Back on April 19, I wrote this story about a 25-year-old murder case involving a college coed, Kristin Smart, that had been solved with the arrest of a man who had always been the only suspect in the case. At the time of Smart’s disappearance, Paul Flores was the last person to see her alive and he offered some implausible versions of events for hours and days following her disappearance. But Smart’s body has never been found, and there was never any physical evidence that linked Flores to Smart’s death.
I knew quite a bit about the Smart case back in the day, and the reporting on Flores’ arrest led me to discover this remarkable podcast on the case, “Your Own Backyard.” Police in San Luis Obispo, California, attributed the discovery of new evidence in the 25-year-old disappearance to the renewed public interest in Smart’s disappearance generated by the podcast.
Police and prosecutors in Beaumont, Texas, announced last week they had solved another, quarter-century-old “cold case” rape and murder of Marie Catherine Edwards with the arrest of Clayton Bernard Foreman. There was no break in this case in the form of increased attention via a podcast or other publicity. Officials in Texas were able to identify Foreman as the murderer based on the increasing depth and sophistication of DNA matching that is resulting from an ever-increasing number of DNA profiles being stored in various databases.
Ms. Edwards was a popular, 31-year-old teacher in Beaumont in 1995, when she was murdered. She was found in her bathtub, having been drowned after being raped.
The police recovered biological evidence from the crime scene and, in 2006, the Beaumont Police Department spent $10,000 on a Maryland laboratory’s unsuccessful attempt to match the DNA evidence to a suspect.
But, as is often the situation with “cold cases” that fade from public view, the law enforcement agencies in Texas did not give up on the Edwards case, The Beaumont Enterprise reported:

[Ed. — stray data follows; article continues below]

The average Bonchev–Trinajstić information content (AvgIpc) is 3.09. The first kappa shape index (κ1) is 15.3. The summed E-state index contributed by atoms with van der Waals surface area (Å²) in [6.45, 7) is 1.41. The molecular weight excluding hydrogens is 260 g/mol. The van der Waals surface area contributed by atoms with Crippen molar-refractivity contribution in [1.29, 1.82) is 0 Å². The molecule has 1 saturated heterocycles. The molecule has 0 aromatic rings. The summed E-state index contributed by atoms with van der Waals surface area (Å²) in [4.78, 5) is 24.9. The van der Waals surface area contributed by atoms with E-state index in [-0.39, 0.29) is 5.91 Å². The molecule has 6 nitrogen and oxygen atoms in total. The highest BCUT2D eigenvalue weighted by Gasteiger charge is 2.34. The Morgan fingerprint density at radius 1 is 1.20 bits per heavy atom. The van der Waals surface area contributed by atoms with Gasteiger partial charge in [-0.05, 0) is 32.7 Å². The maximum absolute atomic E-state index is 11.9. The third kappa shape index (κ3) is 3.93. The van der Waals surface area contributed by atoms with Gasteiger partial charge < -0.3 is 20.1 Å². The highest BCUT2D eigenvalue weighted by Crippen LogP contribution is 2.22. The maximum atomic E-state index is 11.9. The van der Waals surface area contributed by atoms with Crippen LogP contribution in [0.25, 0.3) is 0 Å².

When Jefferson County District Attorney Bob Wortham took office in 2014, he asked police to renew efforts in the case.
“The very first day I was sworn in as district attorney, I called (Beaumont Police Chief James) Singletary and asked him to put some people on the Edwards case because it was such a terrible set of facts,” Wortham told The Enterprise. “I really wanted to find a way to solve that case.”
In 2020, Beaumont Police entered the DNA profile they had from the crime scene in a public DNA database, GEDmatch. Information from the entry created links to second cousins of the perpetrator — still unknown at that point — that gave the investigators a “family tree” of possible suspects on both the maternal and paternal side of the DNA profile of the killer. From there, police were able to consider and narrow the field of possible suspects through the process of elimination.
Police were able to obtain voluntary DNA samples from several people in the family tree which allowed them to further narrow the profile, and they eventually settled on two suspects — Clayton Foreman and his brother.
The brother did not have a criminal record, but Foreman had been arrested and convicted in a similar case in 1981, just after graduating from high school.
Police in Cincinnati, where Foreman was living, worked with the Beaumont Police to pull a “trash dump” where they obtained garbage that Foreman had put out on the street for collection. From the garbage, they were able to secure certain personal items that contained DNA evidence. Using those samples, the police were able to make a definitive match of Foreman to the DNA evidence found at the scene of Edwards’ murder.
Foreman is now in custody in Ohio, awaiting extradition to Texas on capital murder charges, for which he could receive the death penalty.
As it turns out, Foreman and Edwards knew each other — Edwards had been a bridesmaid in the wedding of Foreman to his first wife.